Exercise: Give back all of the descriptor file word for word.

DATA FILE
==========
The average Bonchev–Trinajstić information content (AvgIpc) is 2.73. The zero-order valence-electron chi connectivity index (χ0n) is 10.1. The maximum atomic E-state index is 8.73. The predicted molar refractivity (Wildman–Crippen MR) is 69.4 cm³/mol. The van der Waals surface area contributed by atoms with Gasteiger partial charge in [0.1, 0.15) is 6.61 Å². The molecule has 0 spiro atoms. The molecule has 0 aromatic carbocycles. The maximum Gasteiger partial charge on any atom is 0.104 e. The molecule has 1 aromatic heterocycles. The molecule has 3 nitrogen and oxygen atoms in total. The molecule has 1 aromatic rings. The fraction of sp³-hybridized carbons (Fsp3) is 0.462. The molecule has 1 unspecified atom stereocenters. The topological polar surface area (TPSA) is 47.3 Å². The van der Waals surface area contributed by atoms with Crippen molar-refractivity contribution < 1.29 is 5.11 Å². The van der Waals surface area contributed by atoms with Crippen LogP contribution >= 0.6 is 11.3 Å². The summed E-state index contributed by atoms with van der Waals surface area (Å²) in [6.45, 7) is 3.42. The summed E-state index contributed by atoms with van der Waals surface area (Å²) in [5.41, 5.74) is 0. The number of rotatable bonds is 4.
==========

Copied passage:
The average Bonchev–Trinajstić information content (AvgIpc) is 2.73. The zero-order valence-electron chi connectivity index (χ0n) is 10.1. The maximum atomic E-state index is 8.73. The predicted molar refractivity (Wildman–Crippen MR) is 69.4 cm³/mol. The van der Waals surface area contributed by atoms with Gasteiger partial charge in [0.1, 0.15) is 6.61 Å². The molecule has 0 spiro atoms. The molecule has 0 aromatic carbocycles. The maximum Gasteiger partial charge on any atom is 0.104 e. The molecule has 1 aromatic heterocycles. The molecule has 3 nitrogen and oxygen atoms in total. The molecule has 1 aromatic rings. The fraction of sp³-hybridized carbons (Fsp3) is 0.462. The molecule has 1 unspecified atom stereocenters. The topological polar surface area (TPSA) is 47.3 Å². The van der Waals surface area contributed by atoms with Crippen molar-refractivity contribution < 1.29 is 5.11 Å². The van der Waals surface area contributed by atoms with Crippen LogP contribution >= 0.6 is 11.3 Å². The summed E-state index contributed by atoms with van der Waals surface area (Å²) in [6.45, 7) is 3.42. The summed E-state index contributed by atoms with van der Waals surface area (Å²) in [5.41, 5.74) is 0. The number of rotatable bonds is 4.